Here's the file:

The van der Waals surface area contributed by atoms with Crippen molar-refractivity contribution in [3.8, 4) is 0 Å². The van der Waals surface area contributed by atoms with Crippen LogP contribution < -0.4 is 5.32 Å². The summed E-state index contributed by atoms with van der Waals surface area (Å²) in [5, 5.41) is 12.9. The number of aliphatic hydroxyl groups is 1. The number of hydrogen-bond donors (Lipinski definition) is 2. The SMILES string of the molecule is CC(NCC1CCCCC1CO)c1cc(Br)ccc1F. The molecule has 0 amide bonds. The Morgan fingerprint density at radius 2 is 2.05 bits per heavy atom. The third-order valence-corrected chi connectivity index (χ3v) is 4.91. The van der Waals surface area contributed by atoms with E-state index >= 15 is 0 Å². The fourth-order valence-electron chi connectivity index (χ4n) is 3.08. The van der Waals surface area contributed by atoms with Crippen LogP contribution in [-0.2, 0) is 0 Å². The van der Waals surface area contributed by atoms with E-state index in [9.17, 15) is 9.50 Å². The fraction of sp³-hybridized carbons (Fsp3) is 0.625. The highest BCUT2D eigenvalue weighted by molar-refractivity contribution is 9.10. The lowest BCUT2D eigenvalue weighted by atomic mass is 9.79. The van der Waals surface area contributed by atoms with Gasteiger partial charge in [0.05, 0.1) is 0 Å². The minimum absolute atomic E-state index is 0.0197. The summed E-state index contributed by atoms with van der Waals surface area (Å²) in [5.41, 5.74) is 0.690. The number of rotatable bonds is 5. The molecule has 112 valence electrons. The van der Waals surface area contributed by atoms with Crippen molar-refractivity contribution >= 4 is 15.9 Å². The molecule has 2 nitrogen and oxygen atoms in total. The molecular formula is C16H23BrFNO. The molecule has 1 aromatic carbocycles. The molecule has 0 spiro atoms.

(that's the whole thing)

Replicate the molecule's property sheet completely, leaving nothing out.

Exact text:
The van der Waals surface area contributed by atoms with Crippen molar-refractivity contribution in [3.8, 4) is 0 Å². The van der Waals surface area contributed by atoms with Crippen LogP contribution < -0.4 is 5.32 Å². The summed E-state index contributed by atoms with van der Waals surface area (Å²) in [5, 5.41) is 12.9. The number of aliphatic hydroxyl groups is 1. The number of hydrogen-bond donors (Lipinski definition) is 2. The SMILES string of the molecule is CC(NCC1CCCCC1CO)c1cc(Br)ccc1F. The molecule has 0 amide bonds. The Morgan fingerprint density at radius 2 is 2.05 bits per heavy atom. The third-order valence-corrected chi connectivity index (χ3v) is 4.91. The van der Waals surface area contributed by atoms with E-state index >= 15 is 0 Å². The fourth-order valence-electron chi connectivity index (χ4n) is 3.08. The van der Waals surface area contributed by atoms with Crippen LogP contribution in [-0.2, 0) is 0 Å². The van der Waals surface area contributed by atoms with E-state index in [9.17, 15) is 9.50 Å². The fraction of sp³-hybridized carbons (Fsp3) is 0.625. The highest BCUT2D eigenvalue weighted by molar-refractivity contribution is 9.10. The lowest BCUT2D eigenvalue weighted by atomic mass is 9.79. The van der Waals surface area contributed by atoms with Gasteiger partial charge in [0.05, 0.1) is 0 Å². The minimum absolute atomic E-state index is 0.0197. The summed E-state index contributed by atoms with van der Waals surface area (Å²) in [5.41, 5.74) is 0.690. The number of rotatable bonds is 5. The molecule has 112 valence electrons. The van der Waals surface area contributed by atoms with Crippen molar-refractivity contribution >= 4 is 15.9 Å². The molecule has 2 nitrogen and oxygen atoms in total. The molecular formula is C16H23BrFNO. The molecule has 1 aromatic carbocycles. The molecule has 0 spiro atoms.